Published Research - Department of Chemistry


Date of this Version



Published in final edited form as: Clin Chim Acta. 2010 August 5; 411(15-16): 1102–1110. doi:10.1016/j.cca.2010.04.007. Version presented here is from NIH PubMed Central.


Copyright Elsevier Inc. Used By Permission.


Background—One of the long term complications of diabetes is the non-enzymatic addition of glucose to proteins in blood, such as human serum albumin (HSA), which leads to the formation of an Amadori product and advanced glycation end products (AGEs). This study uses 16O/18O-labeling and matrix-assisted laser desorption/ionization time-of-flight mass spectrometry (MALDI-TOF MS) to provide quantitative data on the extent of modification that occurs in the presence of glucose at various regions in the structure of minimally glycated HSA.

Methods—Normal HSA, with no significant levels of glycation, was digested by various proteolytic enzymes in the presence of water, while a similar sample containing in vitro glycated HSA was digested in 18O-enriched water. These samples were then mixed and the 16O/18O ratios were measured for peptides in each digest. The values obtained for the 16O/18O ratios of the detected peptides for the mixed sample were used to determine the degree of modification that occurred in various regions of glycated HSA.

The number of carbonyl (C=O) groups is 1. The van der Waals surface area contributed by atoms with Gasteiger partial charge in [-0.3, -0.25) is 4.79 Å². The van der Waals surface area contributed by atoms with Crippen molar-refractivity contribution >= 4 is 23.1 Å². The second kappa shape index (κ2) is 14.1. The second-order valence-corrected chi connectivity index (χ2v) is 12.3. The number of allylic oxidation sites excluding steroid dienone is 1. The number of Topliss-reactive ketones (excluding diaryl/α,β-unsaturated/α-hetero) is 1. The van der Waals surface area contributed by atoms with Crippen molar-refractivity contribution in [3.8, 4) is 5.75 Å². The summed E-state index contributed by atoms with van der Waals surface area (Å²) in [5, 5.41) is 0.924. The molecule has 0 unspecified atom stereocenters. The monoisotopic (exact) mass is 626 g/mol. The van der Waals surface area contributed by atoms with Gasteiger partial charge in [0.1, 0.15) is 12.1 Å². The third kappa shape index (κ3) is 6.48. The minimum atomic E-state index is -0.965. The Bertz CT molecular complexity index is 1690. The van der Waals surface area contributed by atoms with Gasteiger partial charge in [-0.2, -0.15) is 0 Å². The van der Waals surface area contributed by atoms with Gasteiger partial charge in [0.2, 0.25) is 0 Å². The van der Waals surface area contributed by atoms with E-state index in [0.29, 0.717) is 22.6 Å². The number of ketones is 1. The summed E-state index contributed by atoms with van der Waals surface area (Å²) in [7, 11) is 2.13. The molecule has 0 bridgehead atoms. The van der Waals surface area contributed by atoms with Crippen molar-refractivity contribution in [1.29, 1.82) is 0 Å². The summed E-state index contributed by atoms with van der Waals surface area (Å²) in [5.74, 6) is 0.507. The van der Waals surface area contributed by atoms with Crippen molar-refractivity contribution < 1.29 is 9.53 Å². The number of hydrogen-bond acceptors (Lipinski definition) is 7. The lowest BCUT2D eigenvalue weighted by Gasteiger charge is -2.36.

Results—Peptides containing arginines 114, 81, or 218 and lysines 413, 432, 159, 212, or 323 were found to have 16O/18O ratios greater than a cut off value of 2.0 (i.e., a cut off value based on results noted when using only normal HSA as a reference). A qualitative comparison of the 16O- and 18Olabeled digests indicated that lysines 525 and 439 also had significant degrees of modification. The modifications that occurred at these sites were variations of fructosyl-lysine and AGEs which included 1-alkyl-2-formyl-3,4-glycoyl-pyrole, and pyrraline.

Conclusions—Peptides containing arginine 218 and lysines 212, 413, 432, and 439 contained high levels of modification and are also present near the major drug binding sites on HSA. This result is clinically relevant because it suggests the glycation of HSA may alter its ability to bind various drugs and small solutes in blood.